Godard cuts among images of varying degrees of definition in a manner reminiscent of Eloge de l’amour, but here color is paramount. We get saturated blocks of blue sky and blue/ turquoise/ charcoal sea. See the image further above, or this one, which is virtually a perceptual experiment on the ways that color changes with light and texture.

Anybody with eyes in their head should recognize that such shots show what light, shape, and color can accomplish without aid of CGI. They aren’t simply pretty; they’re gorgeous in a unique way. No other filmmaker I know can achieve images like them. We also get entrancing scatters of light in low-rez shots in the ship’s central areas and discotheque.

Just as noteworthy from my front-row seat was Godard’s almost Protestant severity in sound mixing. For the first twenty minutes or so, the sound is segregated on the extreme right and extreme left tracks, leaving nothing for the center channel. We hear music on the left channel and sound effects on the right, or ambient sound on one side and dialogue on the other. The result is a strange displacement: characters centered in the screen have their dialogue issuing from a side channel. Sometimes a sound will drift from one channel to another and back again, but not in a way motivated by character movement (“sound panning”).  Having accustomed us to this schizophrenic non-mix, Godard then starts dropping a few bits into the center channel. But for the bulk of the shipboard story, that region is largely unused.

We leave the ship with a title, “Quo Vadis Europa,” and now we’re in Martin’s garage, listening to him being interviewed by an offscreen woman. His voice squarely occupies the central channel, with offscreen traffic sliding around the side channels. The same central zone is assigned to the wife and the kids. Would it be too much to say that the working people have taken control of the soundtrack? In any case, although the side channels are very active, the sound remains centered during a permutational cluster of family scenes (parents and children alone, father with daughter, mother with son, boy with father, daughter with mother).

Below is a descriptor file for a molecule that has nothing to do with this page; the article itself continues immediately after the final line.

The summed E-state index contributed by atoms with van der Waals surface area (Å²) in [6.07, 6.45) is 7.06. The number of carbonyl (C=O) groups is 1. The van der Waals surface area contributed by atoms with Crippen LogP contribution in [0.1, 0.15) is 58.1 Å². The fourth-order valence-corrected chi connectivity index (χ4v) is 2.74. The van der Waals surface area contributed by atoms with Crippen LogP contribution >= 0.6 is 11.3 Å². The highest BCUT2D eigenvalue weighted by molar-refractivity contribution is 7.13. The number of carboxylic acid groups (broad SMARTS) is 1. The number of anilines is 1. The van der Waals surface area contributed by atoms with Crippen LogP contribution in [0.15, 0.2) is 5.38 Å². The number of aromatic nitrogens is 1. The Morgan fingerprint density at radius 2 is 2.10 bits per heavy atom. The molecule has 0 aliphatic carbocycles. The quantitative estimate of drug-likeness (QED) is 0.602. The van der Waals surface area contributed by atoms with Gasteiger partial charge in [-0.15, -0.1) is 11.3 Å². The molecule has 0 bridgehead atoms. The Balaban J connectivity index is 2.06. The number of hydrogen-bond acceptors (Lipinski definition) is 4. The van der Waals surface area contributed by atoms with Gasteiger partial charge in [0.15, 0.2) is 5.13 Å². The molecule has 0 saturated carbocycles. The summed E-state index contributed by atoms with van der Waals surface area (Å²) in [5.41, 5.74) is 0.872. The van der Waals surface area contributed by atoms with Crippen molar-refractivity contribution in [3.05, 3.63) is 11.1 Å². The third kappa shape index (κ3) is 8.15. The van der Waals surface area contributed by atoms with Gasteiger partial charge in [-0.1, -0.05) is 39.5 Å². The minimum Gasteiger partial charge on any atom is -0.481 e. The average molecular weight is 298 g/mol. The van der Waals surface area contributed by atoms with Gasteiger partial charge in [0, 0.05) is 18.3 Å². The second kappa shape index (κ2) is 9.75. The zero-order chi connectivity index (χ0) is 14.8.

This section ends with a final confrontation with the nosy reporters. The overall episode can be seen as a revisiting of Numero deux (1975), another uneasy family romance and one of Godard’s first forays into video.

The rapid-fire finale would require the sort of parsing that Histoire(s) du cinema has invited. Through footage swiped from many other filmmakers, Godard revisits the cruise ship’s ports of call, investing each with a symbolic role in the history of the West. Egypt and Greece get considerable emphasis, but so do Palestine and Israel. This history is, naturally, filtered through cinema: not just footage of the Spanish Civil War but clips from fiction films like The Four Days of Naples (1962). After glimpses of Eisenstein’s Odessa Steps massacre, we get shots of today’s kids standing on the steps declaring they have never heard of Battleship Potemkin.

Exasperating and exhilarating, Film Socialisme shows no flagging of its maker’s vision. “He’s a poet who thinks he’s a philosopher,” a friend remarked. Or perhaps he’s a filmmaker who thinks he’s a painter and composer. In any case, Film Socialisme will be remembered long after most films of 2010 have been forgotten. More intransigent than most of his other late features, and unlikely to be distributed theatrically outside France, if there, it shows why we need “little” festivals like Cinédécouvertes now more than ever.


The home page of the Cinematek is here. A complete list of L’Age d’or and Cinédécouvertes winners is here. Last year, between research and preparing for Summer Movie Camp,  I had no time to blog about the festival. But you can go to my earlier coverage for 2007 and 2008.

As one who cares about Godard’s aspect ratios, it pains me to use illustrations from online sources, which are notably wider than the version I saw projected in Brussels. When I can get my hands on a proper DVD version, I will replace these images with ones of the right proportions.

Seeing movie seeing: Display monitors in the reception area of the Cinematek.

C is for Cine-discoveries

Funuke, Show Some Love, You Losers!

DB here: